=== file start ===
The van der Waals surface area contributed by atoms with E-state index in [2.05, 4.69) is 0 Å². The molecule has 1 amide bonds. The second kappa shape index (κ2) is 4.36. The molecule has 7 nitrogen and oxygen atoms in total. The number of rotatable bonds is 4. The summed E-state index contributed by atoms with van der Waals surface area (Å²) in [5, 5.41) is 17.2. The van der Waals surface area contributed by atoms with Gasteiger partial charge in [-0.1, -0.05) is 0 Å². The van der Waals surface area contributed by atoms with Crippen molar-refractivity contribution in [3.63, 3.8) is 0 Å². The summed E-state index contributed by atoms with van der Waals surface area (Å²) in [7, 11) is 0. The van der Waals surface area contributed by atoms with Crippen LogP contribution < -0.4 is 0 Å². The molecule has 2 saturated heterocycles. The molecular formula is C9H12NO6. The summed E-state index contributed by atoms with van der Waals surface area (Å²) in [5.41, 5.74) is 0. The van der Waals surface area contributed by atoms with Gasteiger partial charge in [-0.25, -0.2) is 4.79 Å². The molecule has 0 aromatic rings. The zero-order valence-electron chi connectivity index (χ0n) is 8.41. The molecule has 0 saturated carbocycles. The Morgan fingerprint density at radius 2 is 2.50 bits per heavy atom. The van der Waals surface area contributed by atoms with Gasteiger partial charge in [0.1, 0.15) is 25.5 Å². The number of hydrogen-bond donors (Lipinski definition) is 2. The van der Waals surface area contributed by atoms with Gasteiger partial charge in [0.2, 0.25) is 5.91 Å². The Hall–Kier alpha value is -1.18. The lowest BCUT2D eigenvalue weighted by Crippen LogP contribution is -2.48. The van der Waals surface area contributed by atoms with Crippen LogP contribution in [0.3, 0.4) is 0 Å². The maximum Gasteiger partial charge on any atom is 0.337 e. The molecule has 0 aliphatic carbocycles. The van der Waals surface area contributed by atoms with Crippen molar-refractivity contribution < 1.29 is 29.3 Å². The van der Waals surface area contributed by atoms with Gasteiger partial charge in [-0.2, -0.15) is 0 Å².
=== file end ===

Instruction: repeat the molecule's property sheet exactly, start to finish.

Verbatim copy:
The van der Waals surface area contributed by atoms with E-state index in [2.05, 4.69) is 0 Å². The molecule has 1 amide bonds. The second kappa shape index (κ2) is 4.36. The molecule has 7 nitrogen and oxygen atoms in total. The number of rotatable bonds is 4. The summed E-state index contributed by atoms with van der Waals surface area (Å²) in [5, 5.41) is 17.2. The van der Waals surface area contributed by atoms with Gasteiger partial charge in [-0.1, -0.05) is 0 Å². The van der Waals surface area contributed by atoms with Crippen molar-refractivity contribution in [3.63, 3.8) is 0 Å². The summed E-state index contributed by atoms with van der Waals surface area (Å²) in [7, 11) is 0. The van der Waals surface area contributed by atoms with Crippen LogP contribution < -0.4 is 0 Å². The molecule has 2 saturated heterocycles. The molecular formula is C9H12NO6. The summed E-state index contributed by atoms with van der Waals surface area (Å²) in [5.41, 5.74) is 0. The van der Waals surface area contributed by atoms with Gasteiger partial charge in [-0.25, -0.2) is 4.79 Å². The molecule has 0 aromatic rings. The zero-order valence-electron chi connectivity index (χ0n) is 8.41. The molecule has 0 saturated carbocycles. The Morgan fingerprint density at radius 2 is 2.50 bits per heavy atom. The van der Waals surface area contributed by atoms with Gasteiger partial charge in [0.1, 0.15) is 25.5 Å². The number of hydrogen-bond donors (Lipinski definition) is 2. The van der Waals surface area contributed by atoms with Gasteiger partial charge in [0.2, 0.25) is 5.91 Å². The Hall–Kier alpha value is -1.18. The lowest BCUT2D eigenvalue weighted by Crippen LogP contribution is -2.48. The van der Waals surface area contributed by atoms with Crippen LogP contribution in [0.3, 0.4) is 0 Å². The maximum Gasteiger partial charge on any atom is 0.337 e. The molecule has 0 aliphatic carbocycles. The van der Waals surface area contributed by atoms with Crippen molar-refractivity contribution < 1.29 is 29.3 Å². The van der Waals surface area contributed by atoms with Gasteiger partial charge in [-0.2, -0.15) is 0 Å².